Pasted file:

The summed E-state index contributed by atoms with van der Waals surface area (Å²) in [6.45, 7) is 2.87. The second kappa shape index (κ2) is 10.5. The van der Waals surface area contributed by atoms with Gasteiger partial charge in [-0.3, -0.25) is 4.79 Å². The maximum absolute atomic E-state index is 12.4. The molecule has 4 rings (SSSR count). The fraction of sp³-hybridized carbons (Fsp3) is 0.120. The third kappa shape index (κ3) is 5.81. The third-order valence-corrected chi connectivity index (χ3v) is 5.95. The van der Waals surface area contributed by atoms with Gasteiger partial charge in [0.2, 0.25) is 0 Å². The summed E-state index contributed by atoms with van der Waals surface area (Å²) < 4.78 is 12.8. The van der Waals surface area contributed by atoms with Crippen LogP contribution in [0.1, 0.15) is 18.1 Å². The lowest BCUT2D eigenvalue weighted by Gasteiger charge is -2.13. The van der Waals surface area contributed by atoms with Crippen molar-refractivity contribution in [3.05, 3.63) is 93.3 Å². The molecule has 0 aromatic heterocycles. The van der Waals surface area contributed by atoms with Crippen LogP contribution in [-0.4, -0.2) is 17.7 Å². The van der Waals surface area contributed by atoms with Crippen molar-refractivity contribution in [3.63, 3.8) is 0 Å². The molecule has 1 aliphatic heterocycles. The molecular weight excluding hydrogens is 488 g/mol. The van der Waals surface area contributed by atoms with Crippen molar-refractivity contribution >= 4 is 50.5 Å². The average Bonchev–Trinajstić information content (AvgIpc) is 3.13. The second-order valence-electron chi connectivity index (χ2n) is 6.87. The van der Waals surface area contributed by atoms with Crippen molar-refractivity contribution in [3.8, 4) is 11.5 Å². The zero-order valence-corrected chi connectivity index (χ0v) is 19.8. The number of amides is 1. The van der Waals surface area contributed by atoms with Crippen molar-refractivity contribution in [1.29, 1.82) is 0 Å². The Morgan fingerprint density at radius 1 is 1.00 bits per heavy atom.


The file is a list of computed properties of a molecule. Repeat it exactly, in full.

The summed E-state index contributed by atoms with van der Waals surface area (Å²) in [6.45, 7) is 2.87. The second kappa shape index (κ2) is 10.5. The van der Waals surface area contributed by atoms with Gasteiger partial charge in [-0.3, -0.25) is 4.79 Å². The maximum absolute atomic E-state index is 12.4. The molecule has 4 rings (SSSR count). The fraction of sp³-hybridized carbons (Fsp3) is 0.120. The third kappa shape index (κ3) is 5.81. The third-order valence-corrected chi connectivity index (χ3v) is 5.95. The van der Waals surface area contributed by atoms with Gasteiger partial charge in [0.2, 0.25) is 0 Å². The summed E-state index contributed by atoms with van der Waals surface area (Å²) < 4.78 is 12.8. The van der Waals surface area contributed by atoms with Crippen LogP contribution in [0.1, 0.15) is 18.1 Å². The lowest BCUT2D eigenvalue weighted by Gasteiger charge is -2.13. The van der Waals surface area contributed by atoms with Crippen molar-refractivity contribution in [3.05, 3.63) is 93.3 Å². The molecule has 0 aromatic heterocycles. The van der Waals surface area contributed by atoms with Crippen LogP contribution in [-0.4, -0.2) is 17.7 Å². The van der Waals surface area contributed by atoms with Crippen molar-refractivity contribution in [3.63, 3.8) is 0 Å². The molecule has 1 aliphatic heterocycles. The molecular weight excluding hydrogens is 488 g/mol. The van der Waals surface area contributed by atoms with Crippen molar-refractivity contribution >= 4 is 50.5 Å². The average Bonchev–Trinajstić information content (AvgIpc) is 3.13. The second-order valence-electron chi connectivity index (χ2n) is 6.87. The van der Waals surface area contributed by atoms with Crippen molar-refractivity contribution in [3.8, 4) is 11.5 Å². The zero-order valence-corrected chi connectivity index (χ0v) is 19.8. The number of amides is 1. The van der Waals surface area contributed by atoms with Crippen molar-refractivity contribution in [1.29, 1.82) is 0 Å². The Morgan fingerprint density at radius 1 is 1.00 bits per heavy atom.